Non-Hodgkin's Lymphoma


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    Non-Hodgkin's Lymphoma

A diagnosis of NHL, as well as suspected relapses, should be made based on the pathologic examination of a lymph node whenever possible.

Fine-needle Aspiration (FNA)

FNA is accepted as the primary tool in the diagnosis of NHL. FNA provides faster turnaround, less morbidity and mortality, and decreased cost compared with surgical biopsy.

Nevertheless, it should be confirmed with an excisional biopsy in initial diagnosis due to the fact that it is unable to evaluate the histological architecture and the degree of necrosis.

The documentation of recurrent lymphoma is a widely accepted use of FNA.

  • The accuracy of fine-needle aspiration (FNA) is variable. The sensitivity of FNA diagnosis in NHL ranges from 66% to 100%.
  • Using a combination of cytomorphologic (CM) examination and FC analysis confers a substantial improvement in specificity.

Excisional biopsy

Excisional biopsy is the gold-standard by which NHL is diagnosed.

  • Sensitivity depends mainly on the adequacy of the material provided to the pathologist and ranges from 98% to 100%.
  • Specificity of excisional biopsy in the hands of a capable pathologist is 100%. Conventional histologic analysis of the bone marrow can detect 1 lymphoma cell infiltrating 20 normal cells.

Immunological studies

Monoclonal antibodies directed against cell surface antigens expressed on lymphoid cells and molecular techniques to define immunoglobulin and T cell receptor gene rearrangements are sensitive tools with which to assess tumor cell infiltration. Immunophenotypic studies can help to determine histologic subtypes of lymphomas in cases where conventional histology is ambiguous, which may have an impact on treatment.

  • Immunologic flow cytometric and Southern blot analysis each improve this level of detection to approximately 1 lymphoma cell in approximately 100 normal cells.

Immunophenotyping (IPT)

Immunophenotyping refers to the technique of identifying molecules that are associated with lymphoma cells and that help to characterize them. The molecules are identifiable because, in almost all analyzable cases, they are expressed on the outer cell surface membrane. The molecules are identified by using special antibodies that bind to them specifically. Each of these identifying molecules are given a cluster designation, or CD number, meaning that a known cluster of antibodies were binding to this known antigen. These are useful in confirming the diagnosis of lymphoma in suspicious cases and in determining the various subtypes of lymphoma.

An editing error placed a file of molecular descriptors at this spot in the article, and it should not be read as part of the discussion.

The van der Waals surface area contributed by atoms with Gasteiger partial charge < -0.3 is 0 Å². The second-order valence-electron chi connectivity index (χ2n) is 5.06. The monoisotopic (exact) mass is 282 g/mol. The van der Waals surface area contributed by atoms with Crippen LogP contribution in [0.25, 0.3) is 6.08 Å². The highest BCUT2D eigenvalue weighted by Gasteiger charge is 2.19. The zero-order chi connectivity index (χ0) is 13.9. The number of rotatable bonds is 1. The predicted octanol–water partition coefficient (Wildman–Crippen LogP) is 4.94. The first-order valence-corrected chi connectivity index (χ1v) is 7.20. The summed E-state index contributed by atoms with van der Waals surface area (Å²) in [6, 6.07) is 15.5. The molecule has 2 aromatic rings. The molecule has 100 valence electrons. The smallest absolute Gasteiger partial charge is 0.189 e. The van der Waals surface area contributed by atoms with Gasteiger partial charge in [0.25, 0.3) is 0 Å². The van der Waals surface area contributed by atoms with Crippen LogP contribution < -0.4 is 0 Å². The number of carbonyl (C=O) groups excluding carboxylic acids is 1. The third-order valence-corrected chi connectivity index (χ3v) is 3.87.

The basic immunophenotypic patterns are:

1. Almost all lymphoid cells are reactive for CD45 (leukocyte common antigen, or LCA).

2. B-lymphocytes

  • Almost all B-cells are reactive for CD19, CD20 and CD22.
  • Certain low-grade B-cell lymphomas are reactive for two markers otherwise usually found on T-cells: CD5 and CD43.
  • Follicular center cell lymphomas (as well as lymphoblastic lymphomas) are frequently CD10(+).

3. T-lymphocytes

  • Pan T-cell markers (present on almost all T-cells) include CD2, CD3, CD5, and CD7.

  • Most T-cells mark with either CD4 (helper cells) or CD8 (suppressor cells or cytotoxic cells).

Immunophenotype of lymphoma subtypes

  • Diffuse large B-cell CD20+, CD3-, CD5-, CD45+

  • Mediastinal large B-cell CD20+, CD3-, CD45+

  • Follicular CD20+, CD3-, CD10+, CD5-

  • Burkitt CD20+, CD3-, CD10+, CD5-, Tdt-

  • Small lymphocytic CD 20+, CD3-, CD10-, CD5+, CD23+

  • Mantle cell CD20+, CD3-, CD10-, CD5+, CD23-, CD 43+, PRAD1+

  • MALT CD20+, CD3-, CD 10-, CD5-, CD23-

  • Marginal zone CD20+, CD3-, CD 10-, CD5-, CD23-

  • Lymphoblastic CD20-, CD3+, Tdt+

  • Peripheral T-cell CD20-, CD3+

  • Anaplastic large cell CD20-, CD3+, CD30+, CD15-, EMA+, ALK+

  • Hodgkin CD30+, CD15+

Cytogenetic and molecular studies

Biologic studies, including cytogenetics, and molecular techniques, are being integrated into diagnosis, staging, and minimal disease detection. Cytogenetic studies can help to determine histologic subtypes of lymphomas in cases where conventional histology is ambiguous, which may have an impact on treatment.

  • Cytometric and Southern blot analysis, similar to IPT, each improve this level of detection to approximately 1 lymphoma cell in approximately 100 normal cells.

For those NHLs with known chromosomal translocations, it is possible to identify unique chromosomal breakpoints. For example, detection of the t(14;18) of follicular lymphomas or in MCL t(11;18) can be undertaken by employing the technique of polymerase chain reaction (PCR).

  • PCR techniques can detect 1 tumor cell in 105 to 106 cells. Whether the detection of this translocation is indicative of relapse in those who have achieved CR is controversial.

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